UK Politics

David Cameron: Syria empowering new al-Qaeda generation

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Media captionDavid Cameron: "Syria is attracting a new cohort of al-Qaeda linked extremists"

David Cameron has warned there was a "strategic" as well as "moral imperative" to act as the death toll in Syria mounts.

The prime minister told MPs: "Syria is attracting and empowering a new cohort of al-Qaeda-linked extremists".

He also saw a growing risk of "drawing regional powers into direct conflict".

The PM said European leaders had agreed, at their recent summit, on the need to review the arms embargo to help opponents to President Bashar al-Assad.

Mr Cameron said: "A humanitarian crisis is unfolding in Syria on our watch, with over 40,000 dead and millions in need of urgent assistance as a hard winter approaches.

"We continue to encourage political transition from the top and to support the opposition which is attempting to force a transition from below.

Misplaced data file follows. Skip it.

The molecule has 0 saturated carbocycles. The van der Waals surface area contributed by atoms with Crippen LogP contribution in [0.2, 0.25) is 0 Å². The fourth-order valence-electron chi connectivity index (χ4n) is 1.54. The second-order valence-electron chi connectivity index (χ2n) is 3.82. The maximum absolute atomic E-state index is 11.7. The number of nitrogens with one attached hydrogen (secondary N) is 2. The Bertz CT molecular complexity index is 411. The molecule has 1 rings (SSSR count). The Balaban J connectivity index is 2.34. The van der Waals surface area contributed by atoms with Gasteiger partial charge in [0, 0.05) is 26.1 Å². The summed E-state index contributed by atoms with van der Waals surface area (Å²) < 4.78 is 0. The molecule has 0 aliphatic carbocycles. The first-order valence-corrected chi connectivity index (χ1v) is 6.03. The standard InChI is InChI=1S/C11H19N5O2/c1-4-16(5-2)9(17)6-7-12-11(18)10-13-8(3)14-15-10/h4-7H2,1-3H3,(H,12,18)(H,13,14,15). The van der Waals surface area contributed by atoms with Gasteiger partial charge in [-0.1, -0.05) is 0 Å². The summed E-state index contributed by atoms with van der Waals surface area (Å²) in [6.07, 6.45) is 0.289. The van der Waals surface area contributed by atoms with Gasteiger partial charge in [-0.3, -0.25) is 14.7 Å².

"This should include and will include looking at the arms embargo. We must now explore all options to support the opposition to enable greater support for the protection of civilians."

He said there a "strategic imperative to act" because "Syria is attracting and empowering a new cohort of al-Qaeda-linked extremists".

Vice-president's doubts

He added: "There is a growing risk on instability spreading to Syria's neighbours, and a risk of drawing regional powers into direct conflict."

"We cannot go on as we are. Assad's regime is illegitimate, the council committed to work for a future for Syria that is democratic and inclusive with full support for human rights and minorities."

Following further questions about Syria from Labour leader Ed Miliband, Mr Cameron added: "It is right to look at amending the arms embargo; of course, we will be keeping the arms embargo on the regime.

"There are arguments on both sides of the debate but it is a debate that should be had, that European foreign ministers will be having.

"My concern is that if we, with others, aren't helping to shape and work with the opposition, it's much more difficult to get the transition we all want to see to a peaceful, democratic Syria that respects the rights of minorities."

Mr Cameron's statement to MPs on last week's gathering of European leaders came on the day Syrian Vice-President Farouq al-Sharaa said neither the government's forces nor the rebels can win the 21-month-old conflict.

Tens of thousands of Syrians have lost their lives in the escalating conflict between forces loyal to President Assad and those opposed to his rule.

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